Yeah, which I know when I saw your original intake, Grace, kind of coming through to work with us, that was the first thing that I got excited about, because my lab mate here at OSU, who is now my roommate, has been doing a lot of work with the coastal wolves up in southern Alaska. And they’re doing quite a bit of prediction on the sea otters. So it was really cool to see another project coming through where we’re looking at this, like terrestrial marine interface. Like, “Oh, my God, is everyone eating sea otters?” I just don’t know.

Hillary Young  26:56

But I mean, to answer your question, I mean, there are seals, sea lions, elephant seals, otters, and I’m trying to think of when we get a bunch of dolphins washing up on the coast, and clearly getting scavenged by large animals on the coast. So I think lots of marine mammals are getting scavenged. Whether or not there’s actual predation happening of marine mammals, I don’t know, unless it’s like the sick and dying animals of domoic acid, I’d be a little surprised, but maybe not.

Kayla Fratt  27:27

Yeah, yeah. No, that would be you know, I know, this was one of the things we’re getting ahead of ourselves. But this is one of the things we spent a lot of time talking about, as we were out doing the service. It’s like, gosh, you know, if this is just something that doesn’t happen really frequently, you know, what do we have to do in order to really confirm or support its presence or absence? Or the presence or absence of these interactions and behaviors? Because again, if we’re not assuming it’s something that happens every day? How exactly do you guys set up your surveys and your various survey methods to, you know, feel like you’ve got enough evidence to actually say anything about what’s happening? So maybe we should start out with Hillary and grace. telling us a little bit about your survey method. So far. I know we’ve got camera traps going on. What else are what else are we doing? And how, how did dogs end up becoming part of this picture?

Hillary Young  28:19

I can back out the camera trap piece,, and then Grace, I’ll turn over dogs, scat and dogs to you. Which is for the last year, we’ve had an amazing another PhD student, Zoe Zilz, leading a project in kind of the Gaviota Coast area looking at wildlife use of coastlines using cameras. And so she’s had an array of cameras set up across various areas of the Gaviota coastline, in coastal ecosystems, basically, trying to understand who’s using the beach, when are they using the beach? And how are they using the beach.

Hillary Young  28:59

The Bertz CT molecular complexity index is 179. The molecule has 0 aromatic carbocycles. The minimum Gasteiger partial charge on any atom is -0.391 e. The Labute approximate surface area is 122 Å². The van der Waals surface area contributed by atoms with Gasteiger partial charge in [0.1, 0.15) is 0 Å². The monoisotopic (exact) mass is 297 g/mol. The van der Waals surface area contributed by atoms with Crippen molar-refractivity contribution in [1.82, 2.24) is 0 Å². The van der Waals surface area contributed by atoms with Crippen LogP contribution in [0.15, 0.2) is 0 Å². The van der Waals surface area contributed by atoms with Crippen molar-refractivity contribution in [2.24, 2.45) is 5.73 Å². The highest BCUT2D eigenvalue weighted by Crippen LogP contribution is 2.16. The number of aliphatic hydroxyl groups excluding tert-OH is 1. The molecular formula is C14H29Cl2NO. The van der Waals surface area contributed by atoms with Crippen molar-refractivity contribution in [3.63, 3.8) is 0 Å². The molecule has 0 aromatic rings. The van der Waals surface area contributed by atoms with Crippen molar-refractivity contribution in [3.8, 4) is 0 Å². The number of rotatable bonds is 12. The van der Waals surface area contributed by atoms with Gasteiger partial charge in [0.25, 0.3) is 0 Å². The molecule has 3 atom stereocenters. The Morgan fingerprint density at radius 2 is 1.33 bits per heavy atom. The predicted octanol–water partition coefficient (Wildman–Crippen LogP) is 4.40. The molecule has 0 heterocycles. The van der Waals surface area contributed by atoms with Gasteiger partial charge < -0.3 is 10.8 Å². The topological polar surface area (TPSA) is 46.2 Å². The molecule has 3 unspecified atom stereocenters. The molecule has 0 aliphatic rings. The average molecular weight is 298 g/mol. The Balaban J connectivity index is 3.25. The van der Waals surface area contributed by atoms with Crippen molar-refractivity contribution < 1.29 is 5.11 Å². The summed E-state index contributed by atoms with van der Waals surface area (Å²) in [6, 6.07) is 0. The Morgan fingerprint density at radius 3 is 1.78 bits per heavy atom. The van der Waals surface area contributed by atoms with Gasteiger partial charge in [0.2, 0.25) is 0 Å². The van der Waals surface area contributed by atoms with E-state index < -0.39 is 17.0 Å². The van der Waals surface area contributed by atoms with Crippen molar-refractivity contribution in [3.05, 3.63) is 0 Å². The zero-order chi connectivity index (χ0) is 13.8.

So, you know, we assume that there’s a really strong seasonal signal in beach use. Both because the things that washed ashore or that are in the marine system change throughout the year. So you have the marine seasonality of you know, domoic acid poisoning is perhaps more common in certain months, you have big king tide events in different months. So they’re real seasonal pulses of different types of nutrients that we would think might draw different types of animals down.

Hillary Young  29:32

And then you also have seasonality, of course, in the terrestrial system. So the terrestrial system is a pretty hard place to live in California come fall when nothing has been growing for months, and it’s dry, and you know, some of the animal populations have crashed, so there’s not as much prior available. So there can be different draws to the coastal system across here. So we’ve been looking at that combination of who uses it when and why with camera traps, but this light, you can’t get out with camera traps, who can’t answer the question of what are they doing down there, you might get some anecdotal evidence of you know, a gumboot chiton, and the coyotes mouth or something.

Hillary Young  30:11

But, you know, is that important to them? Is it common, we can get that well with camera tops. So that’s part of where scat surveys comes in. And we’ve also been doing or piloting in Greece can talk about this to some hair sampling that might ultimately complement that. But I think that the meat of what we’re doing in this next part is about poop. And so great, I will pass that off to you.

Grace Lewin  30:36

Great, perfect. Yeah, so all of that really important information through those, that camera project. And that’s still ongoing is so important to this. And so we decided to start scat surveys along the coastline for just to really see, what we find this summer is, was really just like the first exploratory phase of this project. And so we have been really interested to see what we find out there.